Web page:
Police deals with Amazon's Ring under fire over surveillance concerns
Illustration: Sarah Grillo/Axios
A chorus of civil rights and privacy groups is calling on U.S. cities to end partnerships with Amazon's Ring camera unit, saying the deals raise a range of privacy, discrimination and other concerns.
Why it matters: Per the Washington Post, more than 400 agencies have deals with the Amazon subsidiary.
Driving the news: More than 30 civil rights and privacy groups have signed an open letter calling for an end to such deals, saying the partnerships "threaten civil liberties, privacy and civil rights, and exist without oversight or accountability."
"The letter calls for future deals to involve "community engagement" and approval by elected officials."
"To that end, we call on mayors and city councils to require police departments to cancel any and all existing Amazon Ring partnerships, and to pass surveillance oversight ordinances that will deter police departments from entering into such agreements in the future."— Open letter from 30+ civil rights groups
How it works:
- Ring has been striking deals with cities that give their police agencies access to a map of Ring cameras from which they can request footage. Per Vice, Ring often gets the agencies involved in the marketing of the Amazon security cameras, either directly or indirectly.
- Concerns with the deals include everything from a lack of transparency, to the fact that taxpayer money is sometimes used to buy or subsidize devices to the potential for racial profiling and discrimination.
- You can see a map of some of the cities with Ring deals here.
The big picture: Alliances between law enforcement and tech companies, such as Palantir's contracts with local police departments, have a history of raising hackles, and rising concerns in the U.S. over privacy have put some consumers on edge about tech that tracks their moves.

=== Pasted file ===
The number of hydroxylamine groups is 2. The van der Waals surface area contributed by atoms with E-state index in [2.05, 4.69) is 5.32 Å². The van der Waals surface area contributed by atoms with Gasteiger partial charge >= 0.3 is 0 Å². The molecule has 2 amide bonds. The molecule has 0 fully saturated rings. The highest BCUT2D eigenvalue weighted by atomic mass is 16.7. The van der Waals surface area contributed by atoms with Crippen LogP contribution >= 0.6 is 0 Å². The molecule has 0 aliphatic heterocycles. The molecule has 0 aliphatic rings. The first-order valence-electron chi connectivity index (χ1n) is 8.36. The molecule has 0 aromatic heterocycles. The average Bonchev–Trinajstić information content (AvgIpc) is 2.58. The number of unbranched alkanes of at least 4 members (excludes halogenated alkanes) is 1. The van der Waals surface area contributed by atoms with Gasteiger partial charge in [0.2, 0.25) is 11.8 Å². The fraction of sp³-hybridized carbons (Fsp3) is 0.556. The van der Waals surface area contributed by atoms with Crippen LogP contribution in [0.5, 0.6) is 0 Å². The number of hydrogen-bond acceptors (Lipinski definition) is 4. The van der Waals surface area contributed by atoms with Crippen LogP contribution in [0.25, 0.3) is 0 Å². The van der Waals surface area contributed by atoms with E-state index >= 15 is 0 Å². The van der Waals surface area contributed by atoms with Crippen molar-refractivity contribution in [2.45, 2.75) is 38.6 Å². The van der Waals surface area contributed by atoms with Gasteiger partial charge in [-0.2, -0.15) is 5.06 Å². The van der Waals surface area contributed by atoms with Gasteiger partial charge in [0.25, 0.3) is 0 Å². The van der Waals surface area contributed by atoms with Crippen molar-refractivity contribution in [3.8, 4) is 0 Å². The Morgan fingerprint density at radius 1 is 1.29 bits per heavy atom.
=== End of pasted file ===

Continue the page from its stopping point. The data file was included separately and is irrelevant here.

- Meanwhile, authoritarian governments around the world — from China to the Middle East — are racing to deploy advanced technology like facial recognition combined with video surveillance to cow dissent.
What they're saying:
- Evan Greer, deputy director, Fight for the Future: "Amazon is building a for-profit surveillance empire that completely skirts the democratic process. These partnerships are spreading extremely fast."
- Alex Marthews, national chair of Restore The Fourth, in a statement: “This isn't about fighting actual crime. This is about the paranoid and mostly white notion that owners of homes and businesses aren't safe unless the police are pro-actively watching every square inch of public space."
- Amazon: "Ring's mission is to help make neighborhoods safer. We work towards this mission in a number of ways, including providing a free tool that can help build stronger relationships between communities and their local law enforcement agencies. We have taken care to design these features in a way that keeps users in control and protects their privacy. "